And finally the person who is dying has no name (“someone still was yelling out”) and the men are faceless (they are wearing masks). Human dignity is also lost in Refugee Blues, however, in a different way, the refugees aren’t being treated like humans and animals are seen as better than them ‘saw a door opened and a cat let in’. Auden uses nature, in different verses, to contrast the free life of dogs and cats, birds, fish and even an old yew plant in the churchyard in comparison to that of restrictions placed on Jews, this is also in a way like dehumanisation- the world has turned upside down where animals are freer than humans. The Jews don’t have the right to live ‘You’re officially dead’ and each stanza is like another prohibition for the victim, all of these losses of freedom effectively change the victim into a refugee.

The form, rhyme and repetition in both poems don’t convey the costs of war, but rather develop the way the costs are described to make them feel more realistic. In Dulce et Decorum Est Owen uses similes and metaphors which really enhance the imagery in the poem and makes the reader feel like they are there with the soldiers. For example the change of pace in the second stanza gives the reader a stab of reality and fear, this is the suddenness the soldiers themselves would have felt therefore Owen puts us in their shoes. A good example of alliteration which Owen uses is: “Men marched asleep” this suggests the costs are that the war has got into the soldiers blood. In Refugee Blues repetition of similar endings of each stanza enforces and exaggerates the rejection and losses of the victim. And use of numbers shows that it is less of a personal experience but more an experience of ‘thousands’ of refugees- less specific and far more losses.

In Dulce et Decorum Est the reader is directly spoken to this ‘my friend’ is accusative and the reader feels like the culprit of telling ‘the old lie’ and is therefore is the cause of all these consequences the soldiers had to face. However in Refugee Blues the perpetrator is not the reader, but the countries rejecting the victims and ‘Hitler’ himself.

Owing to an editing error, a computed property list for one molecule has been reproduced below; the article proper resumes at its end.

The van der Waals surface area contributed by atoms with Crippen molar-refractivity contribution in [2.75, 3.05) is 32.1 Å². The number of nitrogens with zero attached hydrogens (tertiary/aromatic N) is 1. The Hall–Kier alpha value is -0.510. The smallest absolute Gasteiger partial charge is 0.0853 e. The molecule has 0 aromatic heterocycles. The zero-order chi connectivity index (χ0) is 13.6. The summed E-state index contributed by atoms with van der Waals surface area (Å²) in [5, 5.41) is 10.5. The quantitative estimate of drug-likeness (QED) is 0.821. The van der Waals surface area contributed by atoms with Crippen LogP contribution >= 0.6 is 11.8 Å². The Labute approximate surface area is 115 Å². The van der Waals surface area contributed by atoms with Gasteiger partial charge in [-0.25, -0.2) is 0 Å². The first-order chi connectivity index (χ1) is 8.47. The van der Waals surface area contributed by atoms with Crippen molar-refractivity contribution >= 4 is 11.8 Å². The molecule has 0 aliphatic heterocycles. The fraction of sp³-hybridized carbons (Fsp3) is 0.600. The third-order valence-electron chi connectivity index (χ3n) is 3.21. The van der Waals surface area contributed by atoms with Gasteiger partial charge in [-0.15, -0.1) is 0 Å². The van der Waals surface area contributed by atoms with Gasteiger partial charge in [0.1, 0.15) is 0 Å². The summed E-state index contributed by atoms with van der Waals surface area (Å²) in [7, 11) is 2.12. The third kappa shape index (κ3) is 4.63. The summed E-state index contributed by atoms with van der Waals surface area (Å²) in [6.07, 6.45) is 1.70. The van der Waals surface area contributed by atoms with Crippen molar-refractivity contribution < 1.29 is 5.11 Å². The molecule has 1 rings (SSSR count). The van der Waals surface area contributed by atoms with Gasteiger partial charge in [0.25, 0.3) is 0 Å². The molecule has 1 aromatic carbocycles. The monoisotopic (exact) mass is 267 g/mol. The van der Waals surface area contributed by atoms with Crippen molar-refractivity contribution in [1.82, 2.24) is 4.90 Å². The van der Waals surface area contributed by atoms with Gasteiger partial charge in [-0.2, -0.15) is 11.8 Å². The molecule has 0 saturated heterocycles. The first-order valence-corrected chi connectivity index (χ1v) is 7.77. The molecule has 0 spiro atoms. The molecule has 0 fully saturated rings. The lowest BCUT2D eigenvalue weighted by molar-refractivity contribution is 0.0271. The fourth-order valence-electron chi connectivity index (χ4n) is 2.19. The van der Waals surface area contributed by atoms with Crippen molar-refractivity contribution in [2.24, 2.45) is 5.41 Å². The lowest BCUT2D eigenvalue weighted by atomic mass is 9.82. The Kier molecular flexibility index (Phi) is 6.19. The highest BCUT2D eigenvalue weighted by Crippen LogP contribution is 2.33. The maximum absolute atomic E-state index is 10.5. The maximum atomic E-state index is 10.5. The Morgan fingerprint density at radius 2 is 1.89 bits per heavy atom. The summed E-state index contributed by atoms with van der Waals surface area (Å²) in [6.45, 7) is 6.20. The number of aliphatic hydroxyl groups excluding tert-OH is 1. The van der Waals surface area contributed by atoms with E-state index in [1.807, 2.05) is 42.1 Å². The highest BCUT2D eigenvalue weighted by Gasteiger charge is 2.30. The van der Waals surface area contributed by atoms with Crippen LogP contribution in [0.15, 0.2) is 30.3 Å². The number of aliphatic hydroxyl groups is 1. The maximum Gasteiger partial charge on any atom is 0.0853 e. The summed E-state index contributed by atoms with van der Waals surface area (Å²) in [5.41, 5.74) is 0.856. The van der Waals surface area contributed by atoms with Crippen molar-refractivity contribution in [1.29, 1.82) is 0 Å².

In conclusion, I think that Dulce et Decorum Est portrays the costs far more successfully than Refugee Blues because the imagery is far more haunting and lingering partly because he addresses the listener directly towards he end of the poem, making the reader feel more empathetic towards the victims. Although Refugee Blues is successful in portraying the loss, the listener is less emotive towards the victim as the listener is not the culprit, ‘Hitler’ is. Finally the pace of each poem also conveys the reader’s attention to the words and imagery, seeing as the pace of Refugee blues is slower, less varied and arguably too repetitive the costs are less evident, whereas Dulce et Decorum Est has sudden changes in pace which grab the reader’s attention while obtaining the marching like rhyme scheme such as when the direct speech comes in “gas, gas quick boys” it grabs the reader’s attention for the loss of life which will follow.

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How do the poets convey the human costs of war in "Dulce et Decorum Est" and "refugee Blues"?. (2020, Jun 02). Retrieved from